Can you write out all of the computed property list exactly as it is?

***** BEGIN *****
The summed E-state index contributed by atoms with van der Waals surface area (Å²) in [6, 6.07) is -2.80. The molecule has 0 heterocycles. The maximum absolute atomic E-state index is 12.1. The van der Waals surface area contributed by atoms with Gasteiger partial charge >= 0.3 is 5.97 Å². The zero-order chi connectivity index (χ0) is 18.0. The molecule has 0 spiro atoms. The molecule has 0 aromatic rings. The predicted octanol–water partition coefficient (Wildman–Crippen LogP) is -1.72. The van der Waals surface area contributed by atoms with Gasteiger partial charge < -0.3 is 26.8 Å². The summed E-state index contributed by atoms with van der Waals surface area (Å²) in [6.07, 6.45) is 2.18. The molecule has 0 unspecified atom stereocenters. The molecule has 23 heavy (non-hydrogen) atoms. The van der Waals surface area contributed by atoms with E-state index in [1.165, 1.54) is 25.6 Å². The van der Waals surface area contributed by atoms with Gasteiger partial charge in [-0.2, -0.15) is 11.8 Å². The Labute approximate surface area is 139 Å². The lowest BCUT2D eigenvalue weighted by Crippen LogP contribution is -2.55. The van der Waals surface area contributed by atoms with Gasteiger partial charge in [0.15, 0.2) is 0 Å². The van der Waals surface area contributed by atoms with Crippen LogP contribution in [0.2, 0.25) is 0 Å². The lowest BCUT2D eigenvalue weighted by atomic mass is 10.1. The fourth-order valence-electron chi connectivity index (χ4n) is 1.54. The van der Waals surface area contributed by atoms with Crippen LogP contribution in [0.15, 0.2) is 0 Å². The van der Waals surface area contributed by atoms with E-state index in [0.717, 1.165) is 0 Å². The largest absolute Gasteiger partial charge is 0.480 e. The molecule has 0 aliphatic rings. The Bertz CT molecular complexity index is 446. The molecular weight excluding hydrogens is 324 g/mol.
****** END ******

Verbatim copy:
The summed E-state index contributed by atoms with van der Waals surface area (Å²) in [6, 6.07) is -2.80. The molecule has 0 heterocycles. The maximum absolute atomic E-state index is 12.1. The van der Waals surface area contributed by atoms with Gasteiger partial charge >= 0.3 is 5.97 Å². The zero-order chi connectivity index (χ0) is 18.0. The molecule has 0 spiro atoms. The molecule has 0 aromatic rings. The predicted octanol–water partition coefficient (Wildman–Crippen LogP) is -1.72. The van der Waals surface area contributed by atoms with Gasteiger partial charge < -0.3 is 26.8 Å². The summed E-state index contributed by atoms with van der Waals surface area (Å²) in [6.07, 6.45) is 2.18. The molecule has 0 unspecified atom stereocenters. The molecule has 23 heavy (non-hydrogen) atoms. The van der Waals surface area contributed by atoms with E-state index in [1.165, 1.54) is 25.6 Å². The van der Waals surface area contributed by atoms with Gasteiger partial charge in [-0.2, -0.15) is 11.8 Å². The Labute approximate surface area is 139 Å². The lowest BCUT2D eigenvalue weighted by Crippen LogP contribution is -2.55. The van der Waals surface area contributed by atoms with Gasteiger partial charge in [0.15, 0.2) is 0 Å². The van der Waals surface area contributed by atoms with Crippen LogP contribution in [0.2, 0.25) is 0 Å². The lowest BCUT2D eigenvalue weighted by atomic mass is 10.1. The fourth-order valence-electron chi connectivity index (χ4n) is 1.54. The van der Waals surface area contributed by atoms with Crippen LogP contribution in [0.15, 0.2) is 0 Å². The van der Waals surface area contributed by atoms with E-state index in [0.717, 1.165) is 0 Å². The largest absolute Gasteiger partial charge is 0.480 e. The molecule has 0 aliphatic rings. The Bertz CT molecular complexity index is 446. The molecular weight excluding hydrogens is 324 g/mol.